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The 6 Most Annoying Issues with vSphere's RESTful API

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The 6 Most Annoying Issues with vSphere's RESTful API

If you're thinking of using vSphere's API, you might want to check out this article to see what difficulties you can expect to experience.

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This post is meant as a warning for users who are thinking of leveraging vSphere’s RESTful API. More importantly, we hope that someone on vSphere’s team will read this and take action.

First, some brief history. vSphere’s RESTful API, or Automation API as it is officially called, was introduced in v6.5. This initial version was lacking but in v6.7 it got better. Still, annoying issues persisted and going into v7.0 we were expecting to see some major improvements.

In Mist v4.3 we extended our support to vSphere v7.0. We were also planning to port our integration from the old SOAP API to the RESTful one. Unfortunately, the transition was impossible due to several issues.

In summary:

  1. Calls for listings of resources return only a limited number of items and have no pagination.
  2. You can’t use VM templates that reside in folders.
  3. There is no way to resize disks.
  4. UIDs are returned only for VMs but not for other resources e.g. clusters, hosts, datastores etc.
  5. There is no information about hierarchical structures.
  6. You need to juggle through requests to get the IP of a VM.

Keep on reading for more details.

1. Pagination

Automation API responses lack pagination and have a hard limit on the number of returned items. For example, ‘GET /rest/vcenter/vm’ returns up to 4,000 VMs (reference). In v6.7-U3 the limit used to be 1,000.

What do you do if you have more than 4,000 VMs?

You first need to get all hosts with ‘GET /rest/vcenter/host’ and then do a separate request for each one with ‘GET /rest/vcenter/vm?filter.hosts={{host-id}}.

Keep in mind that ‘GET /rest/vcenter/host’ has a hard limit of 2,500 hosts (reference). If you have more, you need an additional layer of nesting, e.g. get all datacenters, then loop for hosts and then loop for machines. Iterating like this, adds complexity and slows down code execution.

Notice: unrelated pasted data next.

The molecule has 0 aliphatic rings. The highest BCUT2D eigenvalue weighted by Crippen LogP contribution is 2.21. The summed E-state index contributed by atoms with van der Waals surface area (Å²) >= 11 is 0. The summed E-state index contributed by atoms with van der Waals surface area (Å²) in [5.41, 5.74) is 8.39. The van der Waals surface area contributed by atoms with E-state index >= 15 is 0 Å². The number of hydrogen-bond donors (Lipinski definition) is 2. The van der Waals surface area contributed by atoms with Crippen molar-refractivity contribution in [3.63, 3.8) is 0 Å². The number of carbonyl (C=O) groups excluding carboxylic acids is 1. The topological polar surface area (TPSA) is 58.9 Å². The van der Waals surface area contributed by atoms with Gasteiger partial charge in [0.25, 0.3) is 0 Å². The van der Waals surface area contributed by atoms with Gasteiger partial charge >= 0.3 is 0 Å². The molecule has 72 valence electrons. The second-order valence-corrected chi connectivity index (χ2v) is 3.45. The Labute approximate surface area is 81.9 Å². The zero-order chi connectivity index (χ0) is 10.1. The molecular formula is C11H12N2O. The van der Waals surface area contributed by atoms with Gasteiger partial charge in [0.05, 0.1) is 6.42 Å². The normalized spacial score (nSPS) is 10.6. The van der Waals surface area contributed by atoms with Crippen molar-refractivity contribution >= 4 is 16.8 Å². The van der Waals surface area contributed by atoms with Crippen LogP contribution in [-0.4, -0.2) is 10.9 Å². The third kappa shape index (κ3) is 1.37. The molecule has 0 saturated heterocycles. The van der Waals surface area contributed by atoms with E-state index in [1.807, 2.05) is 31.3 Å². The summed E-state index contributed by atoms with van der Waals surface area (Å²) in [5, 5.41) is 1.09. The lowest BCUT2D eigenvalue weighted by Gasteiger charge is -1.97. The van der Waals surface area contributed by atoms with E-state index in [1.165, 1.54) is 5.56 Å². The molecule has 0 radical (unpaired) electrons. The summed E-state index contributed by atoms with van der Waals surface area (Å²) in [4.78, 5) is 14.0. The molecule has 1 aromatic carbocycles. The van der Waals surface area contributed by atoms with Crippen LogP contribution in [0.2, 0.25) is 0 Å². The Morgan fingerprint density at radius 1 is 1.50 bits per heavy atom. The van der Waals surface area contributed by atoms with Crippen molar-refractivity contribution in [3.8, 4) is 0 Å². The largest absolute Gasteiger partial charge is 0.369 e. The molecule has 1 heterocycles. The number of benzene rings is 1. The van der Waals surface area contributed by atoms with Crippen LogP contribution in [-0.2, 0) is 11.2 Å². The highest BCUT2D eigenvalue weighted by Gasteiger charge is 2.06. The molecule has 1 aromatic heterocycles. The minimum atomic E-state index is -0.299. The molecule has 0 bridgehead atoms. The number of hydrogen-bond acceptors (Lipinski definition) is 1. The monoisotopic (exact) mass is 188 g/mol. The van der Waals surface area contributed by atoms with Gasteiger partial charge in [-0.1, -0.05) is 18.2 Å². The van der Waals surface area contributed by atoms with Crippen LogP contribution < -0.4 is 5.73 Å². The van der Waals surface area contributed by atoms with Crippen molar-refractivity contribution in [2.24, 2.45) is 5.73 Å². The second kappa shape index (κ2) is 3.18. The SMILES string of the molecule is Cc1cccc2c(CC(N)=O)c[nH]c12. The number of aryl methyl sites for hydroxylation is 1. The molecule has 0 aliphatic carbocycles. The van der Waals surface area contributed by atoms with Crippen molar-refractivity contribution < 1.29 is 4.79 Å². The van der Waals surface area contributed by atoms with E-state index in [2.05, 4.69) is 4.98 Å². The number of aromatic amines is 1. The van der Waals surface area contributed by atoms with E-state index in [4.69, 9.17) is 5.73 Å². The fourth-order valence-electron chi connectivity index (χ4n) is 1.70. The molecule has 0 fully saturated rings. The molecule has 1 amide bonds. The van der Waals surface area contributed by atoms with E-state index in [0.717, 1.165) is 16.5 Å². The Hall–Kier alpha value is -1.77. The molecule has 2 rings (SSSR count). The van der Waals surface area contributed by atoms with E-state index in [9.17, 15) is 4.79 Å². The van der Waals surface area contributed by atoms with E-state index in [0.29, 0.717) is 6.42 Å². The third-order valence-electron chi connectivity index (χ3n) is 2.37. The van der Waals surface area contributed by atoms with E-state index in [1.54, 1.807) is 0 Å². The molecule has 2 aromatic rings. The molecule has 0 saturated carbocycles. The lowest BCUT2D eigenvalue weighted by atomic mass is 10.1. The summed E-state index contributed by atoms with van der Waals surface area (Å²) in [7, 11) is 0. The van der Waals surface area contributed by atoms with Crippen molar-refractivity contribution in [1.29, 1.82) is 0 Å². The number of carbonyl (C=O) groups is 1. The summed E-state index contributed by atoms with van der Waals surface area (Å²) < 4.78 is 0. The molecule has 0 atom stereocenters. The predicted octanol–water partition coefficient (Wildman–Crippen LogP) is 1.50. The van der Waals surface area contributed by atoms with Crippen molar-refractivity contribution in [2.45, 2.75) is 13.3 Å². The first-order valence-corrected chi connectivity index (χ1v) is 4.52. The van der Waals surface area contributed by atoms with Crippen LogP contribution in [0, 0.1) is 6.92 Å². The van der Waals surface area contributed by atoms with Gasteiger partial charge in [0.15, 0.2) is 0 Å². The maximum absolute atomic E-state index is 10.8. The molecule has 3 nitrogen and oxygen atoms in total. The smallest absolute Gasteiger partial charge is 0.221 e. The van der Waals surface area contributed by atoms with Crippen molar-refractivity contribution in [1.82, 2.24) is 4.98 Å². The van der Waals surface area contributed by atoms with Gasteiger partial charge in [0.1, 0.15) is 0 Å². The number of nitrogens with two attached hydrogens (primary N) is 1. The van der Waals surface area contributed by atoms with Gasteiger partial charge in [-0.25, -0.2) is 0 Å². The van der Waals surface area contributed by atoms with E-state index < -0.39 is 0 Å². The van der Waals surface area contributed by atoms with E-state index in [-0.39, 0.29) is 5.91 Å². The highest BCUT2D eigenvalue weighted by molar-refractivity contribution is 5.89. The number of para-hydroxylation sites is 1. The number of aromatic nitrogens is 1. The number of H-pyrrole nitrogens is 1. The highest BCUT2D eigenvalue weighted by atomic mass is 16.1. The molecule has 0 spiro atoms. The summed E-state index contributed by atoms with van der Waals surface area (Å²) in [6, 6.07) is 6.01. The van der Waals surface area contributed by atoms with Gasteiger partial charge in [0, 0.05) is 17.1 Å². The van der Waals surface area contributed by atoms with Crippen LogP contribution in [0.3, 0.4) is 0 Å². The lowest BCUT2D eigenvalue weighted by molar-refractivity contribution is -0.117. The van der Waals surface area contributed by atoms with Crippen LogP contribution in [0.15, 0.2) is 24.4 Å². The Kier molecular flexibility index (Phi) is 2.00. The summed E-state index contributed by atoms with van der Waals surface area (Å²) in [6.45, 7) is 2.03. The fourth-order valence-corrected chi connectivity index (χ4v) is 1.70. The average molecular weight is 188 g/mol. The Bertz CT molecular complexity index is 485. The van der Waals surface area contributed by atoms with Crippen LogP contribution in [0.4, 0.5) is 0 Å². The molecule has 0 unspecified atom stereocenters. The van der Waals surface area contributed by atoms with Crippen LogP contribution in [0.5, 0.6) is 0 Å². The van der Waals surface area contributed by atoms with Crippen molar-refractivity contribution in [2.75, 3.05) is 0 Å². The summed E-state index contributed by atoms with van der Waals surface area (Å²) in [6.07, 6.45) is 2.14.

2. VM Templates in Folders

The Automation API supports only VM templates in Content Libraries (reference). It totally ignores templates in folders. No call returns them and there is no way to perform any action, e.g. move them to a Content Library.

This is a surprising omission, especially if you consider that VM templates are commonly used to deploy new machines. The only thing you can do is move your templates to a Content Library before using the Automation API.

3. Disk Resize

There is no call to resize a disk. You can change the number of CPUs and the size of RAM, but not the disk. To add more disk space to a machine, your only option is to create a new disk and attach it. You are also unable to copy data between disks.

Bottom line, if you need disk resizing stick to the SOAP API.

4. UIDs and MoIDs

Starting in v7.0, the Automation API returns UIDs of VMs. For other types of resources, you have to settle with Managed Object Identifiers (MoIDs). The problem is that MoIDs are not unique across vCenters.

This seems like a small fix, since the information is already there. We hope it will be available soon. Until then, be careful with IDs when you manage infrastructure on multiple vCenters.

5. Hierarchical Structures

Several objects in vSphere have a hierarchical structure. For example, datacenter->cluster, cluster->host, host->VM, folder->VM etc. Information about such structures is totally absent from API responses. To recreate it, you need to loop through all sorts of lists.

Let’s assume you want to find the folder in which a VM resides:

  1. Get all folders with ‘GET /rest/vcenter/folder’. Notice that there is a limit of 1,000 returned items and the response includes only folder name, MoID and type (reference).
  2. For each folder do ‘GET /rest/vcenter/vm?filter.folders={folder-id}’.
  3. Then check if your VM is included in the response.

Such representations are useful very often and it’s hard to justify why they are not part of the API already.

6. VM IPs

If you want the get the IP of a machine you need to:

  1. ‘GET /rest/vcenter/vm/{vm-id}’ and get the NICs part. There you will find MAC addresses (reference).
  2. ‘GET /rest/appliance/networking/interfaces’, for a list of all available interfaces. This is the only call that returns IP information (reference).
  3. Search through the list of interfaces for the relevant MAC address and get the IP you need.

One would expect the IP to be available from the first call above (1) or at least offer a simpler way to cross-reference items between calls.

Conclusion

In this post, we went over the issues we had with vSphere’s Automation API. We also suggested some workarounds wherever possible.

Having to build and maintain integrations with more than 20 infrastructure platform APIs, we are accustomed to idiosyncrasies and annoying issues. Unfortunately, in the case of the Automation API the issues were too many to deal with.

Our hope is that future releases will solve these issues and the Automation API will become a first-class citizen in vSphere’s suite.

Topics:
api, challenges, integration, rest api, vmware, vsphere

Published at DZone with permission of Chris Psaltis . See the original article here.

Opinions expressed by DZone contributors are their own.

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